KUALA LUMPUR, Feb 23 — Datuk Zaid Ibrahim has suggested the government replace Attorney General (AG) Tan Sri Thomas after a minister criticised the former’s call to drop the prosecution of 12 Malaysians charged with supporting the Liberation Tigers of Tamil Eelam (LTTE).
The former de facto law minister took to Twitter last night to lambast Home Minister Tan Sri Muhyiddin Yassin’s public rebuke of Thomas, questioning how a minister could doubt the AG’s competency.
“What kind of ministers do we have?” Zaid wrote late last night.
“You don't give a benefit of a doubt to your AG; only to an accused person. To your AG there cannot be any doubt as to his competency and judgement. If you do, then you have to replace him.”
In his exhaustive 11-page statement yesterday explaining the grounds for discontinuing the LTTE case, Thomas said he had found insufficient evidence that would lead to a “realistic prospect of conviction”.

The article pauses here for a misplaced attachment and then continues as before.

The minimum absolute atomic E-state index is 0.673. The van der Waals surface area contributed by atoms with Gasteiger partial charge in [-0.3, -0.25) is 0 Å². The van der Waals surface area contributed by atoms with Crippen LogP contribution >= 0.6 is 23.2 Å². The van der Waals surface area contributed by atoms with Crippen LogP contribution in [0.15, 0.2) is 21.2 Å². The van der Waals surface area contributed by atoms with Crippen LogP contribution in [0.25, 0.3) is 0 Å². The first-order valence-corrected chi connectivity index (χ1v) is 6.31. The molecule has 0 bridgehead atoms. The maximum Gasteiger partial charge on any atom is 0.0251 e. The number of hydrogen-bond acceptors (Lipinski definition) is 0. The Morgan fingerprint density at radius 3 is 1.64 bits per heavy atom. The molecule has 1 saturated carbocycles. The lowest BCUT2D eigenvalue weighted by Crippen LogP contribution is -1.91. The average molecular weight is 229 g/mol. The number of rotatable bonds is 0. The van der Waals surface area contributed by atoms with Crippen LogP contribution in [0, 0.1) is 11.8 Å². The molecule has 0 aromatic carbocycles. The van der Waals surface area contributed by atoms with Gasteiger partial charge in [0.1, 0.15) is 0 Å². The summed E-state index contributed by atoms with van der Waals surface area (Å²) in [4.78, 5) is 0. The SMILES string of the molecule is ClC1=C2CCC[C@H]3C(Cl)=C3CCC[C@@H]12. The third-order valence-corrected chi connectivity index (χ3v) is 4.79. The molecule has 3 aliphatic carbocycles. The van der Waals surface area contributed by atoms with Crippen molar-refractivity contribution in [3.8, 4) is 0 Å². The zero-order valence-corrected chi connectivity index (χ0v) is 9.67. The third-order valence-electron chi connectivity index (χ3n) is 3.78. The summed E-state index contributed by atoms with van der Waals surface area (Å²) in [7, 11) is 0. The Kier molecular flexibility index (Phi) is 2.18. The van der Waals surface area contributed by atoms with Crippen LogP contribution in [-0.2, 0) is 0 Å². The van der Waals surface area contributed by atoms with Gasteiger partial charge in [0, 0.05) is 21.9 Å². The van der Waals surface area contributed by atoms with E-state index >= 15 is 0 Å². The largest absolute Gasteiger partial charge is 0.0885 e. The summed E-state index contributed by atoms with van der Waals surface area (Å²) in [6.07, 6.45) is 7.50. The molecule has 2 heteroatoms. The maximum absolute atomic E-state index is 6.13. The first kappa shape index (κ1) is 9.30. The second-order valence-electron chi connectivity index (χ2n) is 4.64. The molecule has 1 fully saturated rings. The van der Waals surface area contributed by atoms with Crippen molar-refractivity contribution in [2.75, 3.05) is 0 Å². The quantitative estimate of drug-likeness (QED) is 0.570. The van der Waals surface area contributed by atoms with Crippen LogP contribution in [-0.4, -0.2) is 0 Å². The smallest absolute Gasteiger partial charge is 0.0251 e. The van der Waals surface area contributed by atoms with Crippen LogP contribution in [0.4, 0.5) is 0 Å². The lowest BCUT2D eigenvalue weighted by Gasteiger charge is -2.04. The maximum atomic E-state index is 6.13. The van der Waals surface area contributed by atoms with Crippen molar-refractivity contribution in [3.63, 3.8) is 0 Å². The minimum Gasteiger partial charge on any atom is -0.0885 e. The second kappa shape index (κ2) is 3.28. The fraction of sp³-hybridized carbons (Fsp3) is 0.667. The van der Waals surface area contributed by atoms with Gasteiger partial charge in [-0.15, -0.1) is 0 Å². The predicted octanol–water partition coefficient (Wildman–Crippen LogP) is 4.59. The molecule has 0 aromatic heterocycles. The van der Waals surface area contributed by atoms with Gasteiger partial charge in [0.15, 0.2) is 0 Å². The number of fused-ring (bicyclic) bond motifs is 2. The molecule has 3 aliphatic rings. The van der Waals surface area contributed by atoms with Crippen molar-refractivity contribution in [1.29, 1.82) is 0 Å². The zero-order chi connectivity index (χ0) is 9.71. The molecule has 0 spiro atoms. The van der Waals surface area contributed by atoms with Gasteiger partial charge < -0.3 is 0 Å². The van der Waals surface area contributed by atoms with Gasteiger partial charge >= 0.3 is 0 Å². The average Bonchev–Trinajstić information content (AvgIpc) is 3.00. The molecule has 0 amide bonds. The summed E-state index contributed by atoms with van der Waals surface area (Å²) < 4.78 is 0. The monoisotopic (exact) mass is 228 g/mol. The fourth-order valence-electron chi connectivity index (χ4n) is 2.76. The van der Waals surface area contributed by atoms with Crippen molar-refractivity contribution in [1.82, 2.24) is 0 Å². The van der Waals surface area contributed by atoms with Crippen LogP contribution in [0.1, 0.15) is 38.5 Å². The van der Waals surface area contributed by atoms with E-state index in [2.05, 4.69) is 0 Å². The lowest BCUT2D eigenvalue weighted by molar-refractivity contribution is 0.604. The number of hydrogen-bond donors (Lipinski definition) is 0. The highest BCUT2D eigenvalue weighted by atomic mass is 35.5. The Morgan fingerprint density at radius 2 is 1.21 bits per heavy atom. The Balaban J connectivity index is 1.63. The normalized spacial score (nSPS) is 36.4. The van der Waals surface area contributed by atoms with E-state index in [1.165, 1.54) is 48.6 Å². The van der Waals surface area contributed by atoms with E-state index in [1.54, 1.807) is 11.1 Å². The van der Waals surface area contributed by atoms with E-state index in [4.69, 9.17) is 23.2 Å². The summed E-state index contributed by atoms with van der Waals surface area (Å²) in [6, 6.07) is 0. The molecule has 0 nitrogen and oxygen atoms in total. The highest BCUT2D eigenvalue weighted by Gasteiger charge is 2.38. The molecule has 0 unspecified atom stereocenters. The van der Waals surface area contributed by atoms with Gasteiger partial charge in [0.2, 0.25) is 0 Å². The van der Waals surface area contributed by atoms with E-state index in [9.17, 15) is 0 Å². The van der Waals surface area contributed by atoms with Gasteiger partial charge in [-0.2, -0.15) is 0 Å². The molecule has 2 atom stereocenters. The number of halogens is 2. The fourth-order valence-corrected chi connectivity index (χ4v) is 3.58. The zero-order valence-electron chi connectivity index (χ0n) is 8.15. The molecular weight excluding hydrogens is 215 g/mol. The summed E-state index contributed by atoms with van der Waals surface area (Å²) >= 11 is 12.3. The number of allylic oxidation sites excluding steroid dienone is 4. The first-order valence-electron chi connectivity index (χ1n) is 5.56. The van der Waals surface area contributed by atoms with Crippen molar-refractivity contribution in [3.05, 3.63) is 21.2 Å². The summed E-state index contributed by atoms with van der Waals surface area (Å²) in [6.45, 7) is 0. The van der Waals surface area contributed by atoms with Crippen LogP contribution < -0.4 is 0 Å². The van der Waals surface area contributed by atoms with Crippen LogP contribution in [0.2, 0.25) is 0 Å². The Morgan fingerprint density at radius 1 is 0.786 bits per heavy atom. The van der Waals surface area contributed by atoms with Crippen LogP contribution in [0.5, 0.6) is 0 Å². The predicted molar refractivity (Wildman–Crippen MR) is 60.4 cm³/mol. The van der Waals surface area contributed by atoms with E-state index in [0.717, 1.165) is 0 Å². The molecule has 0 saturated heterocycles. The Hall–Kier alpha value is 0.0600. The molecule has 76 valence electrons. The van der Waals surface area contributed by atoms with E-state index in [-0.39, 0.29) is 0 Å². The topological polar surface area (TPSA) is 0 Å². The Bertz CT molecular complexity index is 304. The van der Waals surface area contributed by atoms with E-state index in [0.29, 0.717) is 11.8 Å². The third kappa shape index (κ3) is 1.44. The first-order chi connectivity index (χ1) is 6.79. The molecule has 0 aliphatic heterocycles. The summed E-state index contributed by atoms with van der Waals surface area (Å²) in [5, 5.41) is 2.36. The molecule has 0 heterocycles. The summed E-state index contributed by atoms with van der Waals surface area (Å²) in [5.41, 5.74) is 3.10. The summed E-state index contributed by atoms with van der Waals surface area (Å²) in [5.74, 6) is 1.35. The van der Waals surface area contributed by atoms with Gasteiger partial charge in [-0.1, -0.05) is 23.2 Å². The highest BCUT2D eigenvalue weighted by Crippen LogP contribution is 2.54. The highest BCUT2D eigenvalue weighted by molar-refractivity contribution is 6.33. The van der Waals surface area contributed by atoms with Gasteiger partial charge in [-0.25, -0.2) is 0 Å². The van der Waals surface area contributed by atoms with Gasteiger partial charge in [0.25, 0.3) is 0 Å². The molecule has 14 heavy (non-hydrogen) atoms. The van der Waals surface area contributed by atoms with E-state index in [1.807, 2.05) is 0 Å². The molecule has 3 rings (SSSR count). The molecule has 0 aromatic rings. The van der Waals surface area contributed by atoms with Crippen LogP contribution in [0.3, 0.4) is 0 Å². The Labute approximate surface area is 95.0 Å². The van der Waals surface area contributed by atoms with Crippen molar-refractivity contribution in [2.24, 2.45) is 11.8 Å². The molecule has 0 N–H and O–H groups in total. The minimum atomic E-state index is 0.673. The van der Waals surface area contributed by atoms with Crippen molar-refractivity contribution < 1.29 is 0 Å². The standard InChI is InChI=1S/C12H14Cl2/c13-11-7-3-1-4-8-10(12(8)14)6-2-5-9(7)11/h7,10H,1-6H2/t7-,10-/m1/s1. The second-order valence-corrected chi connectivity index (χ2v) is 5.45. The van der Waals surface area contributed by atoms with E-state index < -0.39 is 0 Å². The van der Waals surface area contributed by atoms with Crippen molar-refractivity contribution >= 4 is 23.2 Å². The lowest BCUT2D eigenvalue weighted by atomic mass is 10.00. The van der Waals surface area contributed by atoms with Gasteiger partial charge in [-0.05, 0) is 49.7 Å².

He noted that the materials found on all 12 accused to suggest a link with the LTTE were mere images of its founder Velupillai Prabhakaran, which he said were akin to admiration that did not necessarily translate into terrorist actions.
Muhyiddin in response said the LTTE had been designated a terror group since 2014 and will remain on the list as the latest information still suggests the group remains a threat to Malaysia’s public order and national security.
Shortly after, Thomas clarified that he had not questioned the home minister’s authority in classifying the LTTE as a terrorist group as is widely believed.
The AG said he had given his reasons yesterday for dropping the prosecution of 12 Malaysians charged with supporting the group due to the likely difficulty in obtaining a conviction. Thomas had also pointed out that he only called for a review as allowed under the law, The Malaysian Insight reported yesterday.
Zaid said dropping prosecution for weak cases has been a longstanding practice in the Attorney General’s Chambers (AGC).
“AG chambers has a long standing practice even before Thomas took over, not to prosecute cases unless there was a strong chance of getting a conviction,” the former minister said in a text reply to Malay Mail this morning.
“This is the practice in most commonwealth countries.”